The principal ones are the Confederation, Justice, Wellington, Victoria and La Promenade buildings.
The design and the construction of the fountain were the work of the then Department of Public Works. The flame was originally conceived as a project for the Centennial year and the intention was to extinguish it at the end of 1967. However, in response to popular demand, the government decided to continue the flame in perpetuity (Debates, December 11, 1967, p. 5260; December 12, 1967, pp. 5358-9).
Centennial Flame Research Award Act, S.C. 1991, c. 17. The Act originated as a private Member’s bill introduced by Patrick Boyer (Etobicoke–Lakeshore); it established the Fund which is administered by the parliamentary committee whose mandate includes matters relating to the status of disabled persons. The Fund provides awards to disabled persons to conduct research and prepare reports on the contributions of disabled persons to the public life of Canada. Reports prepared by award recipients are presented in the House by the Chair of the committee. See Journals, June 14, 1993, p. 3204; December 13, 1994, p. 1043; April 23, 1997, pp. 1515-6; May 12, 1998, p. 775; June 10, 1999, p. 2090.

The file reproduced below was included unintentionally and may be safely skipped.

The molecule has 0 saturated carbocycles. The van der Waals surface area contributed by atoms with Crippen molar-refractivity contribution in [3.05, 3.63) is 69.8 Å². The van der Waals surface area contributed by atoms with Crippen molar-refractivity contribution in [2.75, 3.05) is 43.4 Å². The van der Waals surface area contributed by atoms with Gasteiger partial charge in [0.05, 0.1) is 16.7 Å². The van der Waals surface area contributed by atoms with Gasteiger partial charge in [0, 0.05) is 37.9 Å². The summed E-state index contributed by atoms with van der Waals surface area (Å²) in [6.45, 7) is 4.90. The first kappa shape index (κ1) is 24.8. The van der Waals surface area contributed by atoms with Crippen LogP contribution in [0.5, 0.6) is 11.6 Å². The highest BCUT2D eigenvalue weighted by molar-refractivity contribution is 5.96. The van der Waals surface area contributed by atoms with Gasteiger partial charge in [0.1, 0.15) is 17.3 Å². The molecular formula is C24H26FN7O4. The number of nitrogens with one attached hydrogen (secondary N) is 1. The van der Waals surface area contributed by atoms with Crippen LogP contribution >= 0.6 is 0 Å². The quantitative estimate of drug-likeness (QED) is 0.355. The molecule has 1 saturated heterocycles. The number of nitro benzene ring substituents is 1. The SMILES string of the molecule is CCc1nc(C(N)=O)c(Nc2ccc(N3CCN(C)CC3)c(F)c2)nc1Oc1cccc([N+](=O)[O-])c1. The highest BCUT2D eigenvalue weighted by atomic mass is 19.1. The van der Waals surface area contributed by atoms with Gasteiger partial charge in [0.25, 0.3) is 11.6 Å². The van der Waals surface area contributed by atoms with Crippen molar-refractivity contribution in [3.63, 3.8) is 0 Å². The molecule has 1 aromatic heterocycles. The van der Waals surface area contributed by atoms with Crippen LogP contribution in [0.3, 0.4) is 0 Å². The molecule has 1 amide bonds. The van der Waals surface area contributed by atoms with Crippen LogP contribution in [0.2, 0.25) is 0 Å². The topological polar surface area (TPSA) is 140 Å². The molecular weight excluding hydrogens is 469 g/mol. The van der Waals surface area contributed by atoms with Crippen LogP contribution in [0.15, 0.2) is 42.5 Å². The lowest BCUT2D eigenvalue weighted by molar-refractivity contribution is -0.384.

Originally planned for Parliament Hill, the statue of Louis St-Laurent (Prime Minister from 1948 to 1957) was erected in 1975 in front of the Supreme Court of Canada building and looks towards Parliament Hill, which is nearby. This location was considered to be in keeping with St-Laurent’s distinguished legal career and service as Minister of Justice and Attorney General prior to becoming Prime Minister. For further information about the statues on and near Parliament Hill, see Statues of Parliament Hill, National Capital Commission, 1986.